Tuesday, February 11, 2014

The 10 Best Non-Wilco Jeff Tweedy Songs

As I type this, the curtains in my front windows are swinging softly in the breeze. What's problematic about this is that it's currently below zero here in Chicago and my windows are sealed tight. Unfortunately, that gentle sway is here to remind that my apartment's shitty single-pane windows are no match for the arctic vortices that, along with a seemingly-constant snowfall have defined this winter. But unlike everyone else in the goddamn country, I'm not complaining about winter being cold. I'm a well-documented fan of winter and I view this year's as more of a corrective to the watered-down global warming winters we've had of late.

I've found that I often use the winter to circle back to old passions of mine -

books, movies and, of course, bands that I used to OBSESS over but maybe hadn't thought of much in recent months or years. There's something about the cold and darkness, the silence and gorgeous-end-of-the-world feeling about a deep, snowy winter that brings me back to my roots and this winter that's meant listening to a lot of Jeff Tweedy.

Having been writing songs for nearly a 25 years, I don't think it's premature or out-of-line to say that Tweedy's proven himself to be part of line of great American songwriters that runs through greats like Cohen, Young, Newman or Dylan. He's always managed to balance his raucous D.I.Y. background, inveterate exploratory yen and love of classic American forms to produce songs that sound like instant classics without ever being too dated.

As I plowed through his impressive catalog, I decided that I wanted to take the time to highlight some of his music that your casual twentysomething Wilco fan might not have stumbled across. After starting with an all-time favorite cover of mine, I'm moving into lists, starting today. Thus I present you with a 10 of great songs written by Jeff Tweedy for his many side projects, super-groups and other bands that aren't Wilco.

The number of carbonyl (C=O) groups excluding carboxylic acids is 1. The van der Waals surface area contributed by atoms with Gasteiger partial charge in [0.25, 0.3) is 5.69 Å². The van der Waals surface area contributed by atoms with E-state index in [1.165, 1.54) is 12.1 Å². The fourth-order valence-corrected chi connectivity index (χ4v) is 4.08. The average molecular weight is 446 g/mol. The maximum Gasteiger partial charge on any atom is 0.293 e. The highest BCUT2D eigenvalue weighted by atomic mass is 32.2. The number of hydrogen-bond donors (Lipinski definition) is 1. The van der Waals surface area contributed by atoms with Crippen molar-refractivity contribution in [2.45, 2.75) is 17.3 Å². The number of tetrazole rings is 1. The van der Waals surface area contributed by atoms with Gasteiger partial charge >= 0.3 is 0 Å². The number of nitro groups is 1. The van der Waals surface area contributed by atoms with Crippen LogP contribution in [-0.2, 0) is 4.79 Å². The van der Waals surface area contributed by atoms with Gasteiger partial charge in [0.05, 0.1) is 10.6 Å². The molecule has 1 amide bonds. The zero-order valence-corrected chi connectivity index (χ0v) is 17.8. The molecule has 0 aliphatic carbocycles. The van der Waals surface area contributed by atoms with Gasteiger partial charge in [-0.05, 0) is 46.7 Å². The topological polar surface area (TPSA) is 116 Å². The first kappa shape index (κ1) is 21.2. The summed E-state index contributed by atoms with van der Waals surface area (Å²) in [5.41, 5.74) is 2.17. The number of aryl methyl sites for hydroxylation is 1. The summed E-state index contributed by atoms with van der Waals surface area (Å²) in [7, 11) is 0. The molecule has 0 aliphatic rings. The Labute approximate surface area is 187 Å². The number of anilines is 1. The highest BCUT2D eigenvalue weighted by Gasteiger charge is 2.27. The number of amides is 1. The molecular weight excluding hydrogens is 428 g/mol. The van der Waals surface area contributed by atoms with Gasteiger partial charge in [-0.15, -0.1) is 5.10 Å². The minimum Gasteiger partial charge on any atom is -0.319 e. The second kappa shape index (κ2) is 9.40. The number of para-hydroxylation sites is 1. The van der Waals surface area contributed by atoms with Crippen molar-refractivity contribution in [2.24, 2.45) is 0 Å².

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10.  What Could Have Been - 7 Worlds Collide  Buy Sun Came Out
In late 2008, former Split Enz frontman Neil Finn got a bunch of musicians from Wilco and Radiohead along with Johnny Marr, KT Turnstall and others to spend three weeks banging out a charity album. The result was a bit scattershot but it did contain a few nuggets from Jeff Tweedy, including "What Could Have Been". At it's root, it's an acoustic number but it features a the kind of minimal electronic embellishments reminiscent of the experimentation documented in the songs featured with The Wilco Book. He is haunted by the errors of his past, dreaming of being able to go back and fix them. At the same time, while wondering what could have been, he's also trapped by the knowledge that those mistakes also brought him to where he is. A tossed-off gem that shows just how deep Tweedy's catalog runs.
After putting Yankee Hotel Foxtrot to bed in 2001, Wilco started paling around with Scott McCaughey and Peter Buck from R.E.M. and eventually ended up serving as their back-up band for their side-project, the Minus 5. Although the band mostly just stayed in the background, crafting psychedlic song beds straight out of the late '60s, Tweedy did co-write a couple of songs for the project, including this gem, "The Family Gardener". A soft acoustic number, Tweedy paints a pastoral scene straight out of the American song book, mixing the ideas of cultivation between plants and family. A sweet, wistful look at time passing and small-town life, this is one of the prettier Tweedy efforts, even if it's not the most substantial.